As far as performance goes: In a fully-compiled language like C or C++, with optimizations on, the difference is probably zero. In other languages (interpreted, byte-code-compiled, or jit-compiled) there may be a difference, but 1. it's not going to be much and 2. it's not going to be your bottleneck. There are exceptions, but those are rare, and if you encounter one of them, you're probably fiddling with fine-grained profiling and instruction-level optimizations; in all the other cases, either is going to be fast enough.
So, as always, your first choice should be to optimize for readability, not for runtime performance. Which brings us to the question when you should use one or the other; well, opinions differ. One camp says the ternary operator simply shouldn't be used at all, for clarity's sake; and they certainly have a point, because it has the tendency to make for really complicated one-liners, especially if you nest it, but also because its precedence can lead to undesirable results. However, I think there are situations where a ternary operator makes the code more readable, and I don't see anything wrong with using it in such a situation; a textbook example is simple text pluralizing:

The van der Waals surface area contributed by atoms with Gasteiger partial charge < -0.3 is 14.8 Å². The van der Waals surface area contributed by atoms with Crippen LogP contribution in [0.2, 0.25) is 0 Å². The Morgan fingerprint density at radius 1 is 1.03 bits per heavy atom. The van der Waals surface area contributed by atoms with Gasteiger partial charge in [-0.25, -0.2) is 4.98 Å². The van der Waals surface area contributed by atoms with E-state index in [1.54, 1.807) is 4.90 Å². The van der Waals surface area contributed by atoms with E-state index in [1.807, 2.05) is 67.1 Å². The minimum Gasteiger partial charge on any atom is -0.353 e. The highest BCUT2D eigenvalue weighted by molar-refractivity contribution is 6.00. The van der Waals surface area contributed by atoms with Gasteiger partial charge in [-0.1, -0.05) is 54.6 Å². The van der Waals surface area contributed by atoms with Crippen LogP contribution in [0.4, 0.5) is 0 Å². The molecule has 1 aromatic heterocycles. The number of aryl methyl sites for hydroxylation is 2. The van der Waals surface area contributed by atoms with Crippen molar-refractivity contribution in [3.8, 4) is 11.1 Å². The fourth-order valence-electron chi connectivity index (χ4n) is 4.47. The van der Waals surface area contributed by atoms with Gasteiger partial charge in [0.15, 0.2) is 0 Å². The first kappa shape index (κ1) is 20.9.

printf("%i %s deleted.", num_files, (num_files > 1) ? "files" : "file");
The same code written with an explicit
if statement would have taken 5 additional lines without substantially contributing to readability.
IIf in VB has a nasty caveat: unlike
If, which is a proper language statement and evaluates only one branch,
IIf is a built-in function, so both branches get evaluated, no matter what the condition says. As long as the branches don't have side effects, you won't notice, but when they do, you're in for some serious face-palming.